Appeals court decision could open doors to bargaining over pay, union officials say.
An appeals court on Tuesday rendered a severe blow to the Homeland Security Department's attempt to curb collective bargaining rights for employees, unanimously upholding and even broadening a lower court decision to strike down large parts of the department's new labor relations system.
The unions that brought the lawsuit said the decision could mean they would now have the ability to bargain over pay -- something only a few federal agencies do -- if DHS continues to implement its new pay-for-performance system.
A three-judge panel in the U.S. Court of Appeals for the District of Columbia found, like the lower court, that DHS' proposed system would illegally curtail collective bargaining rights for employees by giving management the ability to cancel negotiated agreements after the fact.
But the panel, which includes two Republican-appointed judges, went even further than the lower court by ruling that DHS unlawfully limited the scope of employee bargaining.
"The regulations effectively eliminate all meaningful bargaining over fundamental working conditions," Judge Harry Edwards wrote in the opinion. "In no sense can such a limited scope of bargaining be viewed as consistent with the [Congress'] mandate that DHS 'ensure' collective bargaining rights for its employees."
Edwards' strongly worded decision called the labor relations system "utterly unreasonable" and said it "makes no sense on its own terms."
A group of five unions sued DHS last year when it published final regulations to implement a new labor relations system as part of a larger human resources overhaul authorized by Congress when it created the department. Last summer, District Court Judge Rosemary Collyer enjoined the labor system before it even began, and the department appealed.
Lawyers for the National Treasury Employees Union and the American Federation of Government Employees, two of the largest unions in the group that brought the case, said the appeals decision is likely the last word. The government could ask the full appeals court, the Supreme Court or both to reconsider, but the unanimous decision and its agreement with the lower court make the acceptance of such an appeal unlikely.
DHS officials are "discussing the impact of today's ruling and potential next steps with the Department of Justice and the Office of Personnel Management," a department spokesman said. He said DHS is pushing forward with training and logistics for the pay portion of the personnel overhaul.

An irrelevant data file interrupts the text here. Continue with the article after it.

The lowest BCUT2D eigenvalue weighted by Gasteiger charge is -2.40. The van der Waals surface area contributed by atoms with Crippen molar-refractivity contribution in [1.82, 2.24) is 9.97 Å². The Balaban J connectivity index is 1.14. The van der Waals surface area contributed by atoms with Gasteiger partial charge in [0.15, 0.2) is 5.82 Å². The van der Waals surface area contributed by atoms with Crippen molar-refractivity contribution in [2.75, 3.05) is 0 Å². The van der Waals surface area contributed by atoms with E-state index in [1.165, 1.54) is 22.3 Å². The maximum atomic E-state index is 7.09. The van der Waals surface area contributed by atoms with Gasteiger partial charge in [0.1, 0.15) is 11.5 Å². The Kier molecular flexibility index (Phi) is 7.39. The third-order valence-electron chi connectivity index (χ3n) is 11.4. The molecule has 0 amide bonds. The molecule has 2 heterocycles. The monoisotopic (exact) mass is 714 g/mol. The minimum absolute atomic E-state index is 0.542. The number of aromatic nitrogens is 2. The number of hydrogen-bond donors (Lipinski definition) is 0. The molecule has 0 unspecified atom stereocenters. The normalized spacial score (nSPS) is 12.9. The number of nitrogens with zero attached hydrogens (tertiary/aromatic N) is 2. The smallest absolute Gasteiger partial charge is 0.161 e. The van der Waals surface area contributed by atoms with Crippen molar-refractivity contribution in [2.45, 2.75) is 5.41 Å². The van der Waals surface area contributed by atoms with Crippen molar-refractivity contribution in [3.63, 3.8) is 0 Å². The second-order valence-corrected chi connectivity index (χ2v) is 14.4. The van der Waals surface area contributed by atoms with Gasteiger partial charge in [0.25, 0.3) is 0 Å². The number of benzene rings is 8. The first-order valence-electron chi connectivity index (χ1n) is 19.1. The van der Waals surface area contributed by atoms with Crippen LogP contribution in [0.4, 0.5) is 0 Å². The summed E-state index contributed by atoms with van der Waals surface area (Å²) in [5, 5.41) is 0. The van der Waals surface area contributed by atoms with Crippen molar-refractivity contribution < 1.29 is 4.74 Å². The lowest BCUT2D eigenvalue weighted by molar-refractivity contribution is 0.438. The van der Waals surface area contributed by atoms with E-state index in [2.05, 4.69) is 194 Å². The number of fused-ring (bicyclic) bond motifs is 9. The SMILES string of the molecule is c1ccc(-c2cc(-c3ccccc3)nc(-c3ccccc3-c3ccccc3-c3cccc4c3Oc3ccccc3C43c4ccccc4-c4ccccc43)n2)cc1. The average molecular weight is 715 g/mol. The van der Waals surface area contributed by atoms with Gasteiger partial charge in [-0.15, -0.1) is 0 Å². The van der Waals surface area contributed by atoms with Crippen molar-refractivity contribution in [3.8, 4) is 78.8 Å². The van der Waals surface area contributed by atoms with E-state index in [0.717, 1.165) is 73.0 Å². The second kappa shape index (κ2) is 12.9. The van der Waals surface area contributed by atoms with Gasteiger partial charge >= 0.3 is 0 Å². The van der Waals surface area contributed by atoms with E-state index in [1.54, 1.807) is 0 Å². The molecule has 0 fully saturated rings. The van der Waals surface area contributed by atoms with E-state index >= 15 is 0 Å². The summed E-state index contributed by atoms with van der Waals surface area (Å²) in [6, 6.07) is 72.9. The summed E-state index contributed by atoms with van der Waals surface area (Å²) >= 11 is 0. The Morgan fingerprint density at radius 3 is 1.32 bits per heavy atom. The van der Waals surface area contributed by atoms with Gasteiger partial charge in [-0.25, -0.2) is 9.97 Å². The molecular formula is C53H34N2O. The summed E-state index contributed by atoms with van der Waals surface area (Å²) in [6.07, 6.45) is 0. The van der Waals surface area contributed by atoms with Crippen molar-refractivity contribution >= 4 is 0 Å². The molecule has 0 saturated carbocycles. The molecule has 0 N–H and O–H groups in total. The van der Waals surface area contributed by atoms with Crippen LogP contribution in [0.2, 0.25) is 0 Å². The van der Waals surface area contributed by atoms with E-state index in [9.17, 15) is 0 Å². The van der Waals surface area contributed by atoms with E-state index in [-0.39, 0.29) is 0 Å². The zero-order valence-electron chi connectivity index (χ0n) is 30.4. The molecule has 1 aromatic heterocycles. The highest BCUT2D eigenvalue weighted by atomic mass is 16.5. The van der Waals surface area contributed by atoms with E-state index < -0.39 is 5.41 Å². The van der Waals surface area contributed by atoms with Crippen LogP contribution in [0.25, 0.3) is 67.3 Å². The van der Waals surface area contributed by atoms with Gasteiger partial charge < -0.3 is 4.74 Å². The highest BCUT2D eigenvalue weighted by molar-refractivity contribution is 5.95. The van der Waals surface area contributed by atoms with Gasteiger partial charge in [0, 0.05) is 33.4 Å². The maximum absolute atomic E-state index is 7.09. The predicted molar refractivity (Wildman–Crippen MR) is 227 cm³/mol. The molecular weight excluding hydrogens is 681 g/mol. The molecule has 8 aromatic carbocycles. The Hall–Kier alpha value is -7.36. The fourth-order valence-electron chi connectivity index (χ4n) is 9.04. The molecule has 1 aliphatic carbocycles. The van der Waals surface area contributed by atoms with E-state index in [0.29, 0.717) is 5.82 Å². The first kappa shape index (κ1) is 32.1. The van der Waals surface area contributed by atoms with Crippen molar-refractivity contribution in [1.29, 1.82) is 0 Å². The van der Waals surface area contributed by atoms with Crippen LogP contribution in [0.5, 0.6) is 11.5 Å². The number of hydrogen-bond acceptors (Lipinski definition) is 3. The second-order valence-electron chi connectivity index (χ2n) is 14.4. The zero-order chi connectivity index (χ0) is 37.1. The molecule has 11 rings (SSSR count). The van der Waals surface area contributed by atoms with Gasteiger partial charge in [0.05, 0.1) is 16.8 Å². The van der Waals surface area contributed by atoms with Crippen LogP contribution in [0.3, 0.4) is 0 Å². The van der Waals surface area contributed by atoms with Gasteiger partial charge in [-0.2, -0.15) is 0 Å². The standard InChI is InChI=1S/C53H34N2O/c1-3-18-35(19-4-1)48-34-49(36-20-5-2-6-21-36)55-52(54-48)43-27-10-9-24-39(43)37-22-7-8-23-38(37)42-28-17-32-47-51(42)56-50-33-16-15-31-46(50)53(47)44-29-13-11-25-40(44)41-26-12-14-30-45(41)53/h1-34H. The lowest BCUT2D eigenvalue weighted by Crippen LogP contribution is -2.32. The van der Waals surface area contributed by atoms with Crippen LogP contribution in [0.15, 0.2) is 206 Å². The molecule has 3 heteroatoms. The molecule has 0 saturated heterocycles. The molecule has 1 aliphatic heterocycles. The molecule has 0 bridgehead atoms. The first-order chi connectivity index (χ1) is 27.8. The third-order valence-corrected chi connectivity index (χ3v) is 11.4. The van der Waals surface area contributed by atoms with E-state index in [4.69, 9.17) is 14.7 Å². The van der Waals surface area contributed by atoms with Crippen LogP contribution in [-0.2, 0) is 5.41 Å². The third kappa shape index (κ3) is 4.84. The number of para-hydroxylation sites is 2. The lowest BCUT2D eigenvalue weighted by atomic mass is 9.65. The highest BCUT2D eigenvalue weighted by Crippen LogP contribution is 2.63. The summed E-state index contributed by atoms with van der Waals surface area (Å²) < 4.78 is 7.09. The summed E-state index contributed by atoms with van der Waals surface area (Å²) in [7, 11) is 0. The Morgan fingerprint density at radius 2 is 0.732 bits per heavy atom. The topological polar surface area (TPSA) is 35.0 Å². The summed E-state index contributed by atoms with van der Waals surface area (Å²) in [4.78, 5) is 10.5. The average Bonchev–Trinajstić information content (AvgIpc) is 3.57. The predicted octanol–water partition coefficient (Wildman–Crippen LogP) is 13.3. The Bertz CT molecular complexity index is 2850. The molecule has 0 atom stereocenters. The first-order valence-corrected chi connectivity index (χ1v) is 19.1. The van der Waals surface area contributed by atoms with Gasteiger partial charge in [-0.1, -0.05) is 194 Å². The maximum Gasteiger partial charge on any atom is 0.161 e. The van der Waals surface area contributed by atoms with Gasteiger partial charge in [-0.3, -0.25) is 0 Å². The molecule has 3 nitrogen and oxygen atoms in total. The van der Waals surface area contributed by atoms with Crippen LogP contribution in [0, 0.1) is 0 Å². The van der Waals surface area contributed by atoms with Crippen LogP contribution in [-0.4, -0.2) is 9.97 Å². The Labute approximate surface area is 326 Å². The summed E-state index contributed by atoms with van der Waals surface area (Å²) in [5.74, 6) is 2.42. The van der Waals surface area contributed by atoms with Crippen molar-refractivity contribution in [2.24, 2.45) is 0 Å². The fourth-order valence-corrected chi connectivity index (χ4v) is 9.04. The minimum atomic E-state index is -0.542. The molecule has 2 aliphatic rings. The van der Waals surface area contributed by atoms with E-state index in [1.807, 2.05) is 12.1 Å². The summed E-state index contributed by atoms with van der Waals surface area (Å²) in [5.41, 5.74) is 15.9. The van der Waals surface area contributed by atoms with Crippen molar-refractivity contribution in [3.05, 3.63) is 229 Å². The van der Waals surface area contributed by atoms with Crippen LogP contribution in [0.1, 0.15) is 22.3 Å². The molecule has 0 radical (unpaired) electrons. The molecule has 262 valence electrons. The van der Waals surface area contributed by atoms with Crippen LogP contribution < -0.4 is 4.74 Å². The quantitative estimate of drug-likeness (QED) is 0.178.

Without a new labor relations system to accompany pay for performance, market-based pay, paybands and other personnel reforms included in DHS' larger package, the department actually may have to bargain over those reforms with labor groups, union lawyers said.
"To the extent they now have the discretion…to decide how people are paid or compensated, then in theory they are required to bargain with the unions over setting pay," said Elaine Kaplan, a lawyer for NTEU. "It's something we would want to take a close look at. It certainly opens up possibilities over the union's ability to negotiate over the new pay system."
The appeals judges also agreed with Collyer that DHS changed the role of the Federal Labor Relations Authority -- an independent agency that oversees federal management-labor disputes -- without having the authority to do so. DHS set up its own internal Homeland Security Labor Relations Board, with members appointed by the secretary, to handle the disputes, and relegated the FLRA to an appellate role.
The unions suffered one setback, although it may be temporary. Collyer had ruled that DHS' standard for the Merit Systems Protection Board -- a quasi-judicial independent federal agency -- to lessen penalties for employee misconduct was too tough. DHS' system would only allow the MSPB to do so if the penalty was "wholly without justification." The appeals judges, though, reversed Collyer's decision because the issue was not ripe for review, and said the unions should bring it to court again when a specific employee has a case.
The appeals decision may have legal implications for a similar case regarding the Defense Department's proposed labor relations reforms. The Pentagon lost its first round of that case in the district court, and the appeals court has yet to set a date for arguments.
"There's just no question that this decision will be the roadmap for that decision," AFGE lawyer Mark Roth said. "One appeals panel is bound by a previous appeals panel's decision. So in this case it would be highly unlikely, almost unprecedented, for the [National Security Personnel System] panel to issue a decision contrary to the DHS decision."
A spokeswoman for NSPS said the department is reviewing the DHS decision.
Casting drama over the already stirring situation, the FLRA on Tuesday morning began to count ballots in a race between NTEU and AFGE to represent 20,000 employees in the Customs and Border Protection unit of DHS. If NTEU loses, it will represent at most a few employees in the whole department.
NTEU President Colleen Kelley told reporters she is operating under the assumption that her union will win, and is sending a letter Tuesday to DHS Secretary Michael Chertoff asking for a meeting to discuss the decision. AFGE officials said this decision leaves them satisfied with status quo, and they have not requested such a meeting.
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